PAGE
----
A peaceful gathering was held outside the Alamo on Tuesday morning with the intention of drawing attention to the violence and unrest in Venezuela.
About 25 people with ties to Venezuela gathered with signs and flags to spread their message.
Peaceful protests in Venezuela have turned into violent clashes and people in the U.S. are feeling the backlash.
The Venezuelan government gave three American embassy officials 48 hours to leave the country after Washington came to the defense of an opposition hard-liner, accused of being responsible for bloodshed during anti-government protests.
There are accusations that the U.S. is conspiring with opposition leader Leopolodo Lopez to try and oust Socialist President Nicolas Maduro from power.
The U.S. has denied the charges.
According to Zahir Mejias, who moved to the U.S from Venezuela about a year ago, the situation in her homeland is much worse than people think.
"We just want people to hear us and to understand it's not what it seems, it's even worse," she said. "My whole family is there -- my dad, my sister -- and we're very worried. We just want peace."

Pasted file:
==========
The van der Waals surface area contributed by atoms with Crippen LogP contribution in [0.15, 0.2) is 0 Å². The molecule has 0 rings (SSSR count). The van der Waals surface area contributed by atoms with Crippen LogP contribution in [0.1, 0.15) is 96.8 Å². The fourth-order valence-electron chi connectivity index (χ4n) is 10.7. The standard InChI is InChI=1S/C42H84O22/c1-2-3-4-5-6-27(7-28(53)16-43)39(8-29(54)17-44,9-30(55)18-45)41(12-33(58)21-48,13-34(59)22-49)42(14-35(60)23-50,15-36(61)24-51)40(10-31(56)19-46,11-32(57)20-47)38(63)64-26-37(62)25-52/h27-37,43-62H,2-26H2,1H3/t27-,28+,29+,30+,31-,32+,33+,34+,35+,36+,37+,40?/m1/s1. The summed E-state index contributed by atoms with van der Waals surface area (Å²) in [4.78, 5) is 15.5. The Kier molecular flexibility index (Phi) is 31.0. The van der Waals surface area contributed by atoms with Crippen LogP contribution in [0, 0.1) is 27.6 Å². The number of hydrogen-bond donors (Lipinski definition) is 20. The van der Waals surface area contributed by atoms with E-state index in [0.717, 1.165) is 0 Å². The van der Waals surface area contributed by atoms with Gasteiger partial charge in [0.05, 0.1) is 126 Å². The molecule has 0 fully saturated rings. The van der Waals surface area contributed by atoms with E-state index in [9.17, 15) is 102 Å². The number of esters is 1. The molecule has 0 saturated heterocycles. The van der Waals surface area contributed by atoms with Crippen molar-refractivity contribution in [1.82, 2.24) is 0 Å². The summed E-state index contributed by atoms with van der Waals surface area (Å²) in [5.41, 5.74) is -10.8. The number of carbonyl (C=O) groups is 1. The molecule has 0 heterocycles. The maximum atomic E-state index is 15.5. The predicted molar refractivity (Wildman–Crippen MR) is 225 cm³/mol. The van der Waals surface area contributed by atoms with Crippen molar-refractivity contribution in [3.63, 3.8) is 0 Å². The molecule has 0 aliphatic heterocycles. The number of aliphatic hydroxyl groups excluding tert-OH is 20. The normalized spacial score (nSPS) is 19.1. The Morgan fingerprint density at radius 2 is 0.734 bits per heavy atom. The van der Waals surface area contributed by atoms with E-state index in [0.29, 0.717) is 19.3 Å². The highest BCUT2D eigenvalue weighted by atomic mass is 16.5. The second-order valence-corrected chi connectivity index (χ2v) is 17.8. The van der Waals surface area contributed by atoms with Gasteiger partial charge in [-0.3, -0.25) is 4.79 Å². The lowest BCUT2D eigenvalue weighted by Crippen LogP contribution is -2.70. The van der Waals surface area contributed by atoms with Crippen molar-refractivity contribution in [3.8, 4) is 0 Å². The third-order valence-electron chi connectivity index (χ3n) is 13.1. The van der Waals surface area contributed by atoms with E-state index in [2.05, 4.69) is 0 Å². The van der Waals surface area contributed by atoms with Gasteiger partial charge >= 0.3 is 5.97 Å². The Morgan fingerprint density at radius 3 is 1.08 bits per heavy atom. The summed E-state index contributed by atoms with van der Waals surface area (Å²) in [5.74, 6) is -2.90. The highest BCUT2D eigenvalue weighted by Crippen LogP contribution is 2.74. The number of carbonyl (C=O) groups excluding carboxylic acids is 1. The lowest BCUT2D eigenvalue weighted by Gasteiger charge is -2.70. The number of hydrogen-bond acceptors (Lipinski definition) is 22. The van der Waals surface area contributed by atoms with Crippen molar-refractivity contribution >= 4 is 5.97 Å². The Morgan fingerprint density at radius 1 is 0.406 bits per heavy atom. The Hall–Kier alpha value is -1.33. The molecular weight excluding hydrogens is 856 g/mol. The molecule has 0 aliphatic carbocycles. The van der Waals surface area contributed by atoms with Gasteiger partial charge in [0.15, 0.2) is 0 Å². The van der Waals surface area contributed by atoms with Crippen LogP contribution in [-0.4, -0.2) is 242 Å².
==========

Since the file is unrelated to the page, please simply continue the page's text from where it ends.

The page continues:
Mejias said the country she grew up in changed after Maduro's government took over.
Murder is rampant in Venezuela, with almost 25,000 murders having occurred last year. Mejias said most murders go without investigation and unpunished.
About four months ago, students in the country gathered by the hundreds for peaceful protests hoping for change. In many cases, they've turned into deadly clashes.
Just this weekend, three people were killed when a peaceful protest turned violent, after police intervened.
All media and many Internet sites, including Twitter, are restricted by the government.
Even getting groceries and medicine is a challenge for many.
In the U.S, peaceful gatherings like the one in front of the Alamo have been taking place in cities across the country in hopes of raising awareness and support for Venezuela.
"Our hearts are in Venezuela and at home and we just want to show them that we care and they're not alone," said Mejias.